In the big picture these generational distinctions are not a big deal, given that societal and demographic changes are ever-evolving and slow-moving. Rarely is there a clear cutoff. That said, our office is updating our definitions as well in order to provide a more accurate comparison between state and national trends. This edition of the Graph of Week takes a look at the Oregon population forecast by these updated generations, coming from the state demographer, Kanhaiya Vaidya, in our office.

There’s a lot going on here, but the trends are clear. The reign of the Millennials has been pushed back to 2020 given the new, smaller generational definition, but they will still surpass the Baby Boomers. Pew estimates this will occur nationally in 2019. Not only are the younger generations still growing, in large due to migration, but we’ve hit the point where natural attrition is beginning to impact the Boomers. Oregon is still seeing net in-migration among Boomers, it’s just the increases in mortality are larger.

As mentioned previously, the growth seen in the Millennials, the Post-Millennials, and at the end of the forecast Gen AA* (or whatever they will be called) is all about migration. Oregon’s ability to attract young, working-age households is vital for our long-run economic growth. This is apparent throughout Oregon’s history — for example the Baby Boomers moved to Oregon in droves in the 1970s and again in the 1990s — and is built into our office’s baseline forecast.

* Given both Gen X and the Millennials now span 16 years, I pegged the Post-Millennials at 16 years as well. The generation that follows has no name that I’m aware of. I toyed with calling them The Last Gen, but figured that was too apocalyptic. I’m going with Gen AA given Post-Millennials are/were called Gen Z as well.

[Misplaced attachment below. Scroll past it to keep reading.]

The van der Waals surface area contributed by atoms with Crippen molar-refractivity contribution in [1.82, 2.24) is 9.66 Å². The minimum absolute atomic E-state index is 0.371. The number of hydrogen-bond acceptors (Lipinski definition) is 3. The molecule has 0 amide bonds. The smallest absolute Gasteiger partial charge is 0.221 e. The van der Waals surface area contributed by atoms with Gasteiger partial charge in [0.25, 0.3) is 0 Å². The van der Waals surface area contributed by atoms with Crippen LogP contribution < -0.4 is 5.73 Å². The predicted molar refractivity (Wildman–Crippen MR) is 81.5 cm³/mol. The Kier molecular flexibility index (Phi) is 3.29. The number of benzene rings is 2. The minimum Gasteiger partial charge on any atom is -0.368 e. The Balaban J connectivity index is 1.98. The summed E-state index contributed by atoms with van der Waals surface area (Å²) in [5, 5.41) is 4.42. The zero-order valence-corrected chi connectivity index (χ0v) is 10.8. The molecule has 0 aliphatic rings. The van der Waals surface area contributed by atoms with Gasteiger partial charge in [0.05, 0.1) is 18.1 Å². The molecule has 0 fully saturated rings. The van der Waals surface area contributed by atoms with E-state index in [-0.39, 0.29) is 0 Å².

Bonus Graph of the Week:


Posted by: Josh Lehner | March 1, 2018

Behind the March Revenue Forecast

Since our office released the March 2018 economic and revenue forecast, we’ve been involved in numerous discussions about how exactly the forecast has evolved in recent months. In particular, how did the forecast go from seeing a hit to near-term revenues due to the impacts of the federal Tax Cuts and Jobs Act (TCJA) to actually showing higher total resources? What follows is an effort to clarify the underlying, and offsetting changes to the outlook.

It should be noted that there is a reduction in expected state revenues in 2017-19 from TCJA mostly due to the quirk in Oregon law related to repatriation, the bonus depreciation or expensing, and the 20% pass-through deduction. However, these declines have essentially been offset by four other forecast changes, as seen in the dark blue bar below. Year-end accounting, which includes unspent allocations from the previous biennium, increases total available resources via a larger beginning balance for the budget.

The four major forecast changes are as follows:

First, there are changes to other revenues beside personal and corporate taxes. The Lottery forecast has been raised, as have other General Fund revenues on net. Additionally there was a timing adjustment/shift made to better reflect when Rainy Day Fund transfers are actually made. In total these changes amount to approximately $40 million.

Second, the macroeconomic impacts of TCJA work to raise near-term revenues due to a somewhat stronger economy. As discussed in our report, and in our presentation to policymakers, this impact may not be huge for a variety of reasons, but it is still positive. More economic activity translates into higher tax collections, everything else being equal. However, tax cuts do not pay for themselves.

Third, behavioral changes on the part of taxpayers are likely to move the needle more than will economic feedback. The TCJA gives preference to certain taxpayers and activities while increasing the burden on others.  There will be a considerable amount of tax planning as taxpayers adjust to the provisions of the bill. Changes in the timing of tax payments are already evident, with changes in filing status expected to follow next year. Some workers and investors could choose to file as businesses.  Also, some businesses could benefit by changing from pass-through entities into C-Corporations, or the other way around.